Queen Charlotte Track | Marlborough Sounds

A popular, scenic and relatively easy wander for those who enjoy camping at any time of the year.

Actually, the majority of walkers are those preferring to carry not much on their back, making use of the service to transfer their luggage via boat between boutique accommodation selections.

You also share the track with mountain bikes and mountain bikers doing their more adrenaline charged thing.

The Queen Charlotte walkway is just one step beyond the Abel Tasman level of endeavour, ie, low on the scale of tramping effort. Don’t be surprised if you meet lipstick wearing 70 year olds, or, folks more interested in where cell phone coverage can be obtained than immersing themselves in nature. Unlike the Abel Tasman coastal track the Queen Charlotte route often winds along the tops of ridges with big views of Grove, Kenepuru Sound and the many coves of, err, the Bay of Many Coves.

Most will be unconcerned, or perhaps not noticing that the landscape has been seriously modified by fire over the years, the original beech forest will take centuries to regenerate.

The Queen Charlotte track is, however, well suited to those urbanites who desire a taste of the New Zealand outdoors experience, including extensive dramatic vistas, but don’t want to venture far from nightly home comforts in an environment that is clearly high on safety and security. There are a significant number of accommodation/cafe establishments that offer the usual urban comforts, a few right at the top end of luxury.

where | Queen Charlotte Track, Marlborough Sounds

The northern end starts after an hour long, and scenic water taxi ride to Cooks Cove on the Cook Strait end of Queen Charlotte Sound and the track winds its way south, mainly along ridges, to the road end at Anakiwa.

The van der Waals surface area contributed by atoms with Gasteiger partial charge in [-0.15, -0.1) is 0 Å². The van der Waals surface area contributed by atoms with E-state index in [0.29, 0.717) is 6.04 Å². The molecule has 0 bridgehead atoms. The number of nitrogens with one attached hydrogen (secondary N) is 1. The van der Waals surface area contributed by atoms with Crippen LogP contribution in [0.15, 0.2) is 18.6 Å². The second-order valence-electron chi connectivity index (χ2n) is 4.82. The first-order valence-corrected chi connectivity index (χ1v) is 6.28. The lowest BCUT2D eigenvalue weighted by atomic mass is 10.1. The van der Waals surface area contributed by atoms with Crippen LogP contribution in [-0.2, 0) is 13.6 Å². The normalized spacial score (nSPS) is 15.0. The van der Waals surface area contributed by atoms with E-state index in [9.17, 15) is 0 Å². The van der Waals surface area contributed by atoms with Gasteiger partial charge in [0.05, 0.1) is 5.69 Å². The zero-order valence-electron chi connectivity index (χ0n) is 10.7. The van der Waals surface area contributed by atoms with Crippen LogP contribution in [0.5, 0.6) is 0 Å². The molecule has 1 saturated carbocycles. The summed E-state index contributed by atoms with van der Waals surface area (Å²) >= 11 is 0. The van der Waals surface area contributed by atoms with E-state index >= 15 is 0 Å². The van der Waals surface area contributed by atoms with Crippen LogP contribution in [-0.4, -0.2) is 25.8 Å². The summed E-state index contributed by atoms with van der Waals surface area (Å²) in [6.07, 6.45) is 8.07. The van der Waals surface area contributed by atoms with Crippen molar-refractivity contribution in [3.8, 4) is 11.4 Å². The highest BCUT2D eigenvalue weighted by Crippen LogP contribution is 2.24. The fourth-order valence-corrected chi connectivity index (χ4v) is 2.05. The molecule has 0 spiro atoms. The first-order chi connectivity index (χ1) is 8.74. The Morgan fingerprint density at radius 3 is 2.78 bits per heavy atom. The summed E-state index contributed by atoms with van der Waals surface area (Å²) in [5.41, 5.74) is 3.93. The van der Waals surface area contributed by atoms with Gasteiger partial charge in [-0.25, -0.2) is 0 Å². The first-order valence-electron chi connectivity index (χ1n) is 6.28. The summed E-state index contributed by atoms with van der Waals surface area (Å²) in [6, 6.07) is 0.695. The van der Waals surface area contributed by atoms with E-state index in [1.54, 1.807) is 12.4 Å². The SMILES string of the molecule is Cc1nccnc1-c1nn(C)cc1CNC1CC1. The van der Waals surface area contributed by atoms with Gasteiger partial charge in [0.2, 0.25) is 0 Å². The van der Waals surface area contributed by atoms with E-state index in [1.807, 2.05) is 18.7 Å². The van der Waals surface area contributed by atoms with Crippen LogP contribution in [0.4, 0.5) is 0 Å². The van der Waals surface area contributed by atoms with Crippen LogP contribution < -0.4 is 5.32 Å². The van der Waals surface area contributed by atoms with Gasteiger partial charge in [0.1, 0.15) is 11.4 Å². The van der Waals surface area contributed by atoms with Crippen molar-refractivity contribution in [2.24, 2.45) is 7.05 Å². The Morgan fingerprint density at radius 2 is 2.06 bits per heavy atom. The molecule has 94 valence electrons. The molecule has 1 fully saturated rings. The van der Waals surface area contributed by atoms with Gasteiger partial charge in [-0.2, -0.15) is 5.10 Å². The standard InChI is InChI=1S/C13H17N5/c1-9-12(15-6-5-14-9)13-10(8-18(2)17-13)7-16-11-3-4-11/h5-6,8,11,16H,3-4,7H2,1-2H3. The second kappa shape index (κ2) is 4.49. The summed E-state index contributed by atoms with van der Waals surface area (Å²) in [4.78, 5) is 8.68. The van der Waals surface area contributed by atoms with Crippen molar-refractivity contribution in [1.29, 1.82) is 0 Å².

click to view larger, more interactive topographic map from, err, topomap.co.nz

distance | Queen Charlotte Track, Marlborough Sounds

71km one way

time | Queen Charlotte Track, Marlborough Sounds

3 – 4 days, depending on your enthusiasm for walking

when | Queen Charlotte Track, Marlborough Sounds

Anytime the weather is good but probably best when there are longer days, ie, the summer months, November to April.

Summer during any school holiday period is particularly busy. There are more people using the track at the weekends.

maps and GPS | Queen Charlotte Track, Marlborough Sounds

You can get away with the free tear off map from DOC, or you can print your own version. There also reasonably detailed maps on the signage at major track points, ie, ends, major road junctions. Take a photo of one of them for your reference. You are unlikely to get lost.

If you feel you want something more detailed Newtopo produces a great weatherproof map of the Queen Charlotte Track at a scale of 1:40,000 which is available for $20 from major DoC offices and some outdoor stores, Macpac keep them, or consult this comprehensive list of retail outlets.

Land Information New Zealand, LINZ, has the Topo50 map series, both digital and paper: the problem with the paper is that you need 3 of them, BQ28 Havelock, BQ29 Waikawa, and BP29 Endeavour Inlet.